Yes, livestock prices have improved significantly in the past three months. The cattle markets have pushed these prices higher.

But here’s the thing. We’re still nowhere near 2015 levels. I don’t expect them to hit those levels before the end of 2017/18 crop year is over (barring a major production scare). From a supply measure, Canadian barley exports are up 24% compared to last year.

For Canadian oats, 2016/17 exports are up nearly 21% from 2015/16 at 1.07 million tonnes. As we expected, cash oats prices have found a little more upside, but they haven’t followed the futures board, which is up more than 25% in Q2 2017. As I mentioned in January, the substitution of European supply is limiting price upside.

Our January forecast said that “rye and triticale have turned less attractive given the massive increase in production in 2016.” Prices have improved a bit because of drought issues. While the number of rye acres in Canada (355,000) is down 12.6% from last year, the figure is still up 11.3% from the five-year average. Canadian triticale acres are sitting right at the five-year average of 65,000.


In the corn markets, it’s all about supply.

Despite the drought conditions in America, corn markets haven’t followed wheat higher. Last week, the USDA said there is 5.225 Billion bushels of corn available. That figure topped market expectations by 100 million.

I think it’s fair if your eyes pop at the news that available inventory is 11% higher than what we saw last year.

And it’s not just in the United States where supply is high.

The world is still awash in corn.

The optimists are pointing to China, where corn inventories have declined. But we have to be realists about this.

Chinese corn imports only sat at 3 million tonnes in 2016/17 and 2017/18. The fact that available stocks dropped 20% year-over-year is a nonevent.

Instead, we have to look at what’s happening on the Western Hemisphere. Yes, the 2015/16 output in Brazil was just 67 million tonnes. But analysts expect this year’s 2016/17 crop to come in 30 million tonnes higher at 97 million! Next door in Argentina, agronomists expect the 2017/18 corn acres to hit a record high.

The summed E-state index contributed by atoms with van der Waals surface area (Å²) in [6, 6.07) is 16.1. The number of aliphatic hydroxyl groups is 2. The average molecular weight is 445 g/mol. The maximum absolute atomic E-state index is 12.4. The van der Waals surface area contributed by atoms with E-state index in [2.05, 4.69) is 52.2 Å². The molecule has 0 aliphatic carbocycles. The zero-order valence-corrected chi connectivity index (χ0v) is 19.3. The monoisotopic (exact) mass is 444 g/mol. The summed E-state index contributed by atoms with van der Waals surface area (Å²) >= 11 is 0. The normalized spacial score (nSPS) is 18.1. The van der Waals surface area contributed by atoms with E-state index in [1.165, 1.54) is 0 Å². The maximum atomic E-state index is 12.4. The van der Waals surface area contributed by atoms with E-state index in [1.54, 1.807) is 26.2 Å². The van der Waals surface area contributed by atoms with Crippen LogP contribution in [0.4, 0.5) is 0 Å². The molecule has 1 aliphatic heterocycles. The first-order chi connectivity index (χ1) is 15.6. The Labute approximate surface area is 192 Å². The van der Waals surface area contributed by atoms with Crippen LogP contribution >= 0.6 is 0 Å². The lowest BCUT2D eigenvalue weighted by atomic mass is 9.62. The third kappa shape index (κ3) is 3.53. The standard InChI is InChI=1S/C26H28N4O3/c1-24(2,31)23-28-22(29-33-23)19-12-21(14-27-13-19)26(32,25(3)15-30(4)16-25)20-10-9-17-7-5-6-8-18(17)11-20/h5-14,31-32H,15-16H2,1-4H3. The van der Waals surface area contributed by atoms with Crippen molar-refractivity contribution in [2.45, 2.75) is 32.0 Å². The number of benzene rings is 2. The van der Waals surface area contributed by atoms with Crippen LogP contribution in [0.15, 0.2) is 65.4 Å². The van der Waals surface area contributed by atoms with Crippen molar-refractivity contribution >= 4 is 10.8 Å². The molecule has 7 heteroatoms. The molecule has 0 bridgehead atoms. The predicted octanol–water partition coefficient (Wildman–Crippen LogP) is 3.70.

These numbers are putting pressure on U.S. corn exports.

So far 46.3 million tonnes have been shipped so far. The expected full-year 2016/17 export number is 56.5 million tonnes.

Although U.S. crop conditions are a bit below average, the pursuit of the psychologically relevant $4/bushel handle on the Chicago futures board is key.

With hot weather expected through mid-July, there’s real potential that yield loss is occurring while you read this. The USDA said last Friday that total corn acreage sits at 90.9 million. Though the USDA still forecasts 170.7 bushels per acre as the national yield, we’re thinking the final number will come in closer to 168.

That estimate is more in line with 2015/16 yields.


We were correct in forecasting 89 to 90 million acres of soybeans planted in America this year. The USDA has called for 89.5 million acres of the crop. Up until last Friday, some analysts had predicted that soy acreage was set to surpass corn acres.

Since November, we’ve been bearish on oilseeds due to the U.S. acreage number and strong South American production. For the second straight year, concerns over flooding in Argentina were overblown. The nation still harvested 57 million tonnes of soybeans.

The USDA projects that Brazilian production will hit 114 million tonnes. From that figure, the USDA expects that roughly 62 million tonnes will be exported during the 2016/17 marketing year.
As more information becomes available though, it looks like Brazilian shippers won’t hit that export number. This isn’t the best news for prices in the short-term. There will now be even more soybeans carrying over into the 2017/18 crop year.

In the U.S., export expectations are more reasonable. The projections call for 2016/17 exports to hit 56 million tonnes. With 52.6 million shipped out thus far, it’s expected to happen.
Those calling for $6/bushel soybeans are feeling a bit worried. I still think though that $7 handles aren’t out of the question though.

As I said in January, “those hoping for double-digits on the Chicago futures board” had that opportunity to cash in back in November 2016, but they saw a few other opportunities in January and late February 2017.

Right now, the USDA is forecasting a 48 bu/ac national average yield. Our view? Without significant weather issues in late July or early August for the U.S. crop, futures values will easily drop back to a number starting with an $8.00.